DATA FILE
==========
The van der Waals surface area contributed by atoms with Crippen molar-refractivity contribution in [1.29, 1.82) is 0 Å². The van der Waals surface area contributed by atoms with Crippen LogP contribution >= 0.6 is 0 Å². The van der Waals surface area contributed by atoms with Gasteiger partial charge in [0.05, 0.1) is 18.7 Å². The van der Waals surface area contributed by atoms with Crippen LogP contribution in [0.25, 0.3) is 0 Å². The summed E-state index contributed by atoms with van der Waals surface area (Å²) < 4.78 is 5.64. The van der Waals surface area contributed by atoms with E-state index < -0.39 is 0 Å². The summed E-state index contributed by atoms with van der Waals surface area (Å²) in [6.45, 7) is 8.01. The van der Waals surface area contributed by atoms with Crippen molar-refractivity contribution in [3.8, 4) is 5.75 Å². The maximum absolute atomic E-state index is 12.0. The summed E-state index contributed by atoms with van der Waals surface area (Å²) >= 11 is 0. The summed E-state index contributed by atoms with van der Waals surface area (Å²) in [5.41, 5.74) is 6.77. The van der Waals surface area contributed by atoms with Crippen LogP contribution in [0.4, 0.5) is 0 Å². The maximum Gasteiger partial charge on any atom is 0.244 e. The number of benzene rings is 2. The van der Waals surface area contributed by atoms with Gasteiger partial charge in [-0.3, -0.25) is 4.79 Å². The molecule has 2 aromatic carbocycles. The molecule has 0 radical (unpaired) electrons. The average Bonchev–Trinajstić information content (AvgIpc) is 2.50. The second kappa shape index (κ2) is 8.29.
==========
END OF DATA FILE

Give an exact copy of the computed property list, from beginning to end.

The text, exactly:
The van der Waals surface area contributed by atoms with Crippen molar-refractivity contribution in [1.29, 1.82) is 0 Å². The van der Waals surface area contributed by atoms with Crippen LogP contribution >= 0.6 is 0 Å². The van der Waals surface area contributed by atoms with Gasteiger partial charge in [0.05, 0.1) is 18.7 Å². The van der Waals surface area contributed by atoms with Crippen LogP contribution in [0.25, 0.3) is 0 Å². The summed E-state index contributed by atoms with van der Waals surface area (Å²) < 4.78 is 5.64. The van der Waals surface area contributed by atoms with E-state index < -0.39 is 0 Å². The summed E-state index contributed by atoms with van der Waals surface area (Å²) in [6.45, 7) is 8.01. The van der Waals surface area contributed by atoms with Crippen molar-refractivity contribution in [3.8, 4) is 5.75 Å². The maximum absolute atomic E-state index is 12.0. The summed E-state index contributed by atoms with van der Waals surface area (Å²) >= 11 is 0. The summed E-state index contributed by atoms with van der Waals surface area (Å²) in [5.41, 5.74) is 6.77. The van der Waals surface area contributed by atoms with Crippen LogP contribution in [0.4, 0.5) is 0 Å². The maximum Gasteiger partial charge on any atom is 0.244 e. The number of benzene rings is 2. The van der Waals surface area contributed by atoms with Gasteiger partial charge in [-0.3, -0.25) is 4.79 Å². The molecule has 2 aromatic carbocycles. The molecule has 0 radical (unpaired) electrons. The average Bonchev–Trinajstić information content (AvgIpc) is 2.50. The second kappa shape index (κ2) is 8.29.